When I see Yusuf again, he is serenely asleep in bed next to me. Did I fall asleep? I wondered. Wasn’t I on the couch? Had he carried my up to bed? Well he must have because I have no memory of climbing the stairs. A dream about my mother has shaken me awake and I feel unsettled. Although it was a good dream, it was so real and so comforting that waking up now, like this, in the middle of the night and realizing that it was only a dream is earth shattering. I could see her and I could feel her just like she was in front of me. ‘Oh if I had only slept a little while longer’ , I think. My eyes begin to pool like a dam about to burst. I needed to get up. I shift so slowly that each muscle I moved ached as I tried best not to displace the bed too much and wake Yusuf up. I managed to climb out of bed and decided to head downstairs for a cup of coffee.

As I descended the stairs the loneliness and stillness of the house could be felt immediately. I have never been awake this late at night alone. Maybe this was not such a good idea. Determined not to be a grown woman scared of the dark I continued down to the kitchen. Going back up to bed meant possibly disturbing Yusuf, and I did not want to do that. He mentioned he had an early meeting, earlier than usual. I really didn’t want to disturb his sleep.

As I switched on the lights I realized that the house really was not as scary as I thought. In fact late at night when all is so quiet, there’s a certain peacefulness about it.  I grab a mug out of the cabinet to fill with water for coffee. Only water, it has to be strong and black. I need a strong cup of coffee to calm my nerves that has been on the verge of breakdown all day. I have tried my best all day to keep the floodgates closed, but here –now -by myself, I just can’t be strong anymore. The battle between my head and my heart rages on again and a flurry of emotion choke at my heart. There’s an ominous emptiness within me, as if a part of me has been ripped away leaving nothing in its place. A hole in my heart, a hole in my life and a hole in my spirit. I sip at my coffee slowly. It’s as hot as the anger that wells beneath the surface. The stupid truck driver – I say aloud. That bloody stupid truck driver, I say again, now a little too loudly.That was just the means of her death.As a Muslim I know that, but… anger is anger.  Then the questions. Why didn’t I go with her? Why was I so involved in my own life? Why did I dismiss her efforts all those times encouraging me to sketch? It’s the guilt of it all that gives way to sobs. Sobs that become low cries. I hang my head in my hands and give in to the sorrow. No matter how many times I replay the events that day, one year ago, I cant believe it. I know it happened, I was there but I can’t believe it. It’s broken me in some ways , but in some ways I have been made stronger. I don’t feel the strength now, I can’t, not today. The steady stream of tears now threaten a downpour. I don’t want to stop it. I need to feel it. For so many months after, I just felt numb. No pain, no hurt, no nothing. I lift my head, my hands are wet with tears. The salty tears glide effortlessly down my cheeks. Tissues, damn I forgot tissues. I start to sniff and wipe my tears with my sleeve.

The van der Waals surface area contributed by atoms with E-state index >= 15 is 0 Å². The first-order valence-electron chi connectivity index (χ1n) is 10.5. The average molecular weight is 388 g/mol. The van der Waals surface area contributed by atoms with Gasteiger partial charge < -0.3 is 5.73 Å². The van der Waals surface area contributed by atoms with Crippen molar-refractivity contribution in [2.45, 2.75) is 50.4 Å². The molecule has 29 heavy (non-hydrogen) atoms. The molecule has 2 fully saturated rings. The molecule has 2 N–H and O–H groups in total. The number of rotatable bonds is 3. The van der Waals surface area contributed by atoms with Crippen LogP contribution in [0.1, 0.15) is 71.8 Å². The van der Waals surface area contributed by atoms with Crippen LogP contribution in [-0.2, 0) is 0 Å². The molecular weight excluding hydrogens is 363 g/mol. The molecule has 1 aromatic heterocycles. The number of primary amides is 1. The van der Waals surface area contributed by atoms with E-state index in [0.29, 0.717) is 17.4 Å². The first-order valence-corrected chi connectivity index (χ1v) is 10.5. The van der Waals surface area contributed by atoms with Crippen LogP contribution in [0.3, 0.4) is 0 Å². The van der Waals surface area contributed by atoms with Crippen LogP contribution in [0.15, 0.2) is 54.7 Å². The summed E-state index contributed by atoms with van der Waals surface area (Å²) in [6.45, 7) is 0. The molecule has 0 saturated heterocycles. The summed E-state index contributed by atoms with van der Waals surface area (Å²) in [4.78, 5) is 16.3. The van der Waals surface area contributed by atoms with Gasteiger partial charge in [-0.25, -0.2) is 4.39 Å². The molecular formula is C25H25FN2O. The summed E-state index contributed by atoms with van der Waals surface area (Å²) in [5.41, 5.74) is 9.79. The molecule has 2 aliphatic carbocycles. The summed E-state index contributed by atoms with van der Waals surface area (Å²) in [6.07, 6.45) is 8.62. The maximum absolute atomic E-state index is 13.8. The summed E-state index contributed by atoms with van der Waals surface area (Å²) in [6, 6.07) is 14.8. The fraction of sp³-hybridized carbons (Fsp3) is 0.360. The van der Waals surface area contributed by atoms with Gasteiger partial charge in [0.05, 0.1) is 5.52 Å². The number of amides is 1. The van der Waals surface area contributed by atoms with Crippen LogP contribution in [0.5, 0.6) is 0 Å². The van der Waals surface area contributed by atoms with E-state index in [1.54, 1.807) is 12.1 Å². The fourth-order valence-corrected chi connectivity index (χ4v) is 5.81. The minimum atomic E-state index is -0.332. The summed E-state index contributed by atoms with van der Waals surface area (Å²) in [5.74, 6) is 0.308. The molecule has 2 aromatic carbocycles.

I think back to my wedding day and when my children were born. She was there through the wedding dress disasters and even when I became intolerable, she was always by my side. The birth of my children and subsequent confinement was close to a holiday in Maldives, with her waiting on me hand and foot. Should I have waited on her instead? Should I have been less demanding at the time? What if I have another baby? How will I cope without her strength, without her presence, without her smile and laughter? Now that house. How will I live in a bigger house knowing she was meant to share it with us? Im curled up onto the kitchen stool now, my arms on the granite table my hands supporting my weary head. My body feels drained. As if all the sadness has taken the life out of me with the tears. The sobs are still consistent as I close my eyes as if to block out all the hurt and pain. When I open my eyes again Yusuf is next to me, a box of tissues in his hand and a look of pain on his face. ‘He feels it too’ I think and somehow that makes me feel better. As if my burden is made easier if we carry it together. He takes a tissue and wipes the tears from my stained cheeks. “Its OK Hassie”, he says stroking my back. “You should have woken me, you all alone like this baby”, he says deepening the pained look on his face.

He takes me in his arms and gently sways me back and forth rhythmically till my sobbing relents. When I am calmer, he pulls me away from him and holds me at arms length, he looks at me and says “I made a promise to you, to your mother and to Allah to be for there for you forever. The tragedy that happened last year ,hurt us both deeply. I lost a mother too” he says this with so  much sincerety that my heart aches for him. “We need to be strong for each other”, he finishes. He reaches behind me and pulls my hood of my pajama top over my head. Then, holding me close again, begins reciting Surah Yaaseen from memory.